Deputy Homeland Security Secretary Alejandro Mayorkas, who announced the new regulations with Pritzker, said that change could affect as many as 97,000 people in the first year and some 30,000 annually after that.
The other proposed regulation change would give employers a wider range of methods to document that immigrant researchers and professors are among the best in their fields. The regulations would go into effect after a 60-day public comment period.
May 7, 2014
The Christian Science Monitor, 5/5/14
President Barack Obama is telling Latino lawmakers and Hispanic advocates that they should press House Republicans to act on a broad overhaul of immigration laws. Obama says, “Tell them to get on board.”
Obama was observing the Mexican national holiday of Cinco de Mayo, or fifth of May, in the White House on Monday. Obama and Vice President Joe Biden are using the day’s celebration to pressure House Republicans to follow up on legislation that passed the Senate last year.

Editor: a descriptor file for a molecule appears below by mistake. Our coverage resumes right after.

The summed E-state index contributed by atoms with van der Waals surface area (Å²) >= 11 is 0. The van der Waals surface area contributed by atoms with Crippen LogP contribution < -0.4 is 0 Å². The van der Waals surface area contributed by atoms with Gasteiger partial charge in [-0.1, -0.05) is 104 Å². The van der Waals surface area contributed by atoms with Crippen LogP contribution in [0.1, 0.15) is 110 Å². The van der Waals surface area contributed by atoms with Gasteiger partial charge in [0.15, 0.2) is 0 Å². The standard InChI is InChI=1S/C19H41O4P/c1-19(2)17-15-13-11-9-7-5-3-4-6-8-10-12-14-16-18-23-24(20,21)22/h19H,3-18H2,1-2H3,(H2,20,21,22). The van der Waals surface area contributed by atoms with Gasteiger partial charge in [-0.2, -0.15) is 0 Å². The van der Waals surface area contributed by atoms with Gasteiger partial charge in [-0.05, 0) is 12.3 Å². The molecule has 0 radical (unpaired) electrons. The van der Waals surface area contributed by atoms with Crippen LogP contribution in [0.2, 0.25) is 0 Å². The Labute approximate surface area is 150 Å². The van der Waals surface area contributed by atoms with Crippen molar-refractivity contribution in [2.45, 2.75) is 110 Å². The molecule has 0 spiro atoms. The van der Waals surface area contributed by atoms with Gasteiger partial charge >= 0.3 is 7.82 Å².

The Senate bill would expand border security and provide a path to citizenship for many of the 11 million immigrants who are in the United States illegally. Earlier Monday, Biden said those immigrants shared American values. Biden says, “They may not be citizens, but they are Americans.”
May 6, 2014
The Atlantic, 5/5/14
At a Hollywood conference on innovation on Friday, Vice President Joe Biden credited “constant and overwhelming” immigration for American creativity. Obviously, immigrants have contributed hugely to America’s legendary dynamism. From Alexander Hamilton to Sergey Brin, people born off these shores have founded new companies, invented new products, and disseminated new ideas. All the most enthusiastic tributes to immigration as a source of renewal are true. But those tributes are not the whole truth.